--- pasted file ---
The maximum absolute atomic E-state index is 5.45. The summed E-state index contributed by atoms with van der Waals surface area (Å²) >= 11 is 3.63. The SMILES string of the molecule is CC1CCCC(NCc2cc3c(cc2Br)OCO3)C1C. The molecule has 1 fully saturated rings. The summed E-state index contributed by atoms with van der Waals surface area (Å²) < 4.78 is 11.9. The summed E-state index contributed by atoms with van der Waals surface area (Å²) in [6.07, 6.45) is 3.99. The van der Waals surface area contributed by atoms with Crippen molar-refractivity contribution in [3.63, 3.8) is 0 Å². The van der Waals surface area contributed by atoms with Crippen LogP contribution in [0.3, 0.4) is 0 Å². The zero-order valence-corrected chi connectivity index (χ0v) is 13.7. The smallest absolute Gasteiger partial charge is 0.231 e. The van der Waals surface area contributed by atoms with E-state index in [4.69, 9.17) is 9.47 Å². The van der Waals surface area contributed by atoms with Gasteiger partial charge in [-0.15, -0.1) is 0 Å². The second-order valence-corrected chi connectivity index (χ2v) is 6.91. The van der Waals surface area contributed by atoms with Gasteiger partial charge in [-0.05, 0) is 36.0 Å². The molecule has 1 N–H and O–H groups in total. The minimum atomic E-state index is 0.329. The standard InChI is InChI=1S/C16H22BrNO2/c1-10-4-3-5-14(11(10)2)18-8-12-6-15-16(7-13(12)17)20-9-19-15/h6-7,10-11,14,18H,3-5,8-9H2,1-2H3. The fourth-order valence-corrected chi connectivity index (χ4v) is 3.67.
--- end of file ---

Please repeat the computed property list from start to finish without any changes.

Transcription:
The maximum absolute atomic E-state index is 5.45. The summed E-state index contributed by atoms with van der Waals surface area (Å²) >= 11 is 3.63. The SMILES string of the molecule is CC1CCCC(NCc2cc3c(cc2Br)OCO3)C1C. The molecule has 1 fully saturated rings. The summed E-state index contributed by atoms with van der Waals surface area (Å²) < 4.78 is 11.9. The summed E-state index contributed by atoms with van der Waals surface area (Å²) in [6.07, 6.45) is 3.99. The van der Waals surface area contributed by atoms with Crippen molar-refractivity contribution in [3.63, 3.8) is 0 Å². The van der Waals surface area contributed by atoms with Crippen LogP contribution in [0.3, 0.4) is 0 Å². The zero-order valence-corrected chi connectivity index (χ0v) is 13.7. The smallest absolute Gasteiger partial charge is 0.231 e. The van der Waals surface area contributed by atoms with E-state index in [4.69, 9.17) is 9.47 Å². The van der Waals surface area contributed by atoms with Gasteiger partial charge in [-0.15, -0.1) is 0 Å². The second-order valence-corrected chi connectivity index (χ2v) is 6.91. The van der Waals surface area contributed by atoms with Gasteiger partial charge in [-0.05, 0) is 36.0 Å². The molecule has 1 N–H and O–H groups in total. The minimum atomic E-state index is 0.329. The standard InChI is InChI=1S/C16H22BrNO2/c1-10-4-3-5-14(11(10)2)18-8-12-6-15-16(7-13(12)17)20-9-19-15/h6-7,10-11,14,18H,3-5,8-9H2,1-2H3. The fourth-order valence-corrected chi connectivity index (χ4v) is 3.67.